TOPICS: How Nepal could benefit from trade in education

Education is an expanding business. While the demand for higher education is growing on the one hand, trans-border education is increasing on the other. Market for higher education has increased worldwide in the last two decades. Almost two million students receive formal education outside their own country today. It may be right to think about Nepal’s opportunities in educational service trade.

The WTO provides a basis for promoting rule-based trading system. Trade in services, including educational services, is in the domain of General Agreement on Trade in Services under WTO. It also sets a comprehensive definition of trade in services in terms of four different modes of supply: 1. Cross-border supply or services from one country to another (An example is distance learning programme), 2. Consumption abroad or services supplied in one country to the consumers of another (consumer of one country moves to educational services in another country), 3. Commercial presence or services supplied through any type of business or professional establishment of one country in the territory of another (medical college with foreign equity participation established in Nepal), and 4. presence of persons or services supplied by nationals of one country in the territory of another (a professor of another country supplying through his physical presence services in an educational institution in Nepal).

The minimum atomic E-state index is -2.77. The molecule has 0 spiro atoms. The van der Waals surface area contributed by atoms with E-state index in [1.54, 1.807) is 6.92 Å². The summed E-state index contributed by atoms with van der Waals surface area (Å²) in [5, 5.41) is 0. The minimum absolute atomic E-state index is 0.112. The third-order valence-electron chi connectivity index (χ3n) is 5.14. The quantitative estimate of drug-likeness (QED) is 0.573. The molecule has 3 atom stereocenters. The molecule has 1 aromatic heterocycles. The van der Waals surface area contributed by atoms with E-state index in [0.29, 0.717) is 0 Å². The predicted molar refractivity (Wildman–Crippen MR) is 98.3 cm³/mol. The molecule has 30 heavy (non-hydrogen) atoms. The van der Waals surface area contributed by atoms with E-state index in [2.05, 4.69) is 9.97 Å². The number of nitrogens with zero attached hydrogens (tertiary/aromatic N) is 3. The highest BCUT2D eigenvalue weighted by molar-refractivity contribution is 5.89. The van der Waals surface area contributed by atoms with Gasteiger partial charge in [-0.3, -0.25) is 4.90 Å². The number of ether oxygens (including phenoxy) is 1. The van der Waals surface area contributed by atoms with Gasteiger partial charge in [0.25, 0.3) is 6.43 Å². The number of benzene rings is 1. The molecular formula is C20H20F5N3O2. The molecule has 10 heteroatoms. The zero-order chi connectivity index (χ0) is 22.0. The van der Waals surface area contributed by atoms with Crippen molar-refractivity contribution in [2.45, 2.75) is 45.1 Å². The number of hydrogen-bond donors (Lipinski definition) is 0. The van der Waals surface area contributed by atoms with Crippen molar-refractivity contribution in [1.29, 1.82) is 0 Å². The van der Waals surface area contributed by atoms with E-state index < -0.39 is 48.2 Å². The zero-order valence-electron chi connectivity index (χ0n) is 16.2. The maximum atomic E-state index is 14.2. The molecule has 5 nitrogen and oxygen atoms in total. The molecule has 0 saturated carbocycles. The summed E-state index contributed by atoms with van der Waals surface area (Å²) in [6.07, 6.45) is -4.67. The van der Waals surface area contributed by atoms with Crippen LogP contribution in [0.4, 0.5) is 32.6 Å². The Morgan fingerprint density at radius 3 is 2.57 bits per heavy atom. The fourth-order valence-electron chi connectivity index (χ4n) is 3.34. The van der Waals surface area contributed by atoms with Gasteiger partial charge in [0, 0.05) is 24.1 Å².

Because of technological advancement Mode 1 is important, and also movement of experts (Mode 4) is important for labour-abundant countries like ours. But for Nepal, most important modes are 2 and 3. At present, thousands of Nepalis are spending millions of rupees in foreign educational institutions for training. Nepal has to develop educational institutions with high quality and recognition to retain domestic students. Also, establishment of quality institutions, coupled with natural and cost-related advantages, will definitely help Nepal to attract foreign students.

Commercial presence may help overcome resource constraints. Affiliation with resource abundant countries/institutions is a good way. However, such presence looks for many things; among which, market size, good policies, political stability and other incentives are important. Nepal’s commitment towards policy stability and other incentives are reflected in education-related regulations and also in Nepal’s schedule of specific commitments in service sector that Nepal has made in course of accession to WTO. Nepal has made a commitment to open three sectors — higher education, adult education and other educational services.

Nepal’s commitment to allow foreign equity up to 80 per cent is attractive. However, many hurdles are still affecting investments in Nepal. Therefore, a debate should be immediately initiated to identify such hurdles; secondly, actions should be taken to remove them, and thirdly, preparation of a road map to facilitate the process of commercial presence of foreign educational institutions is needed.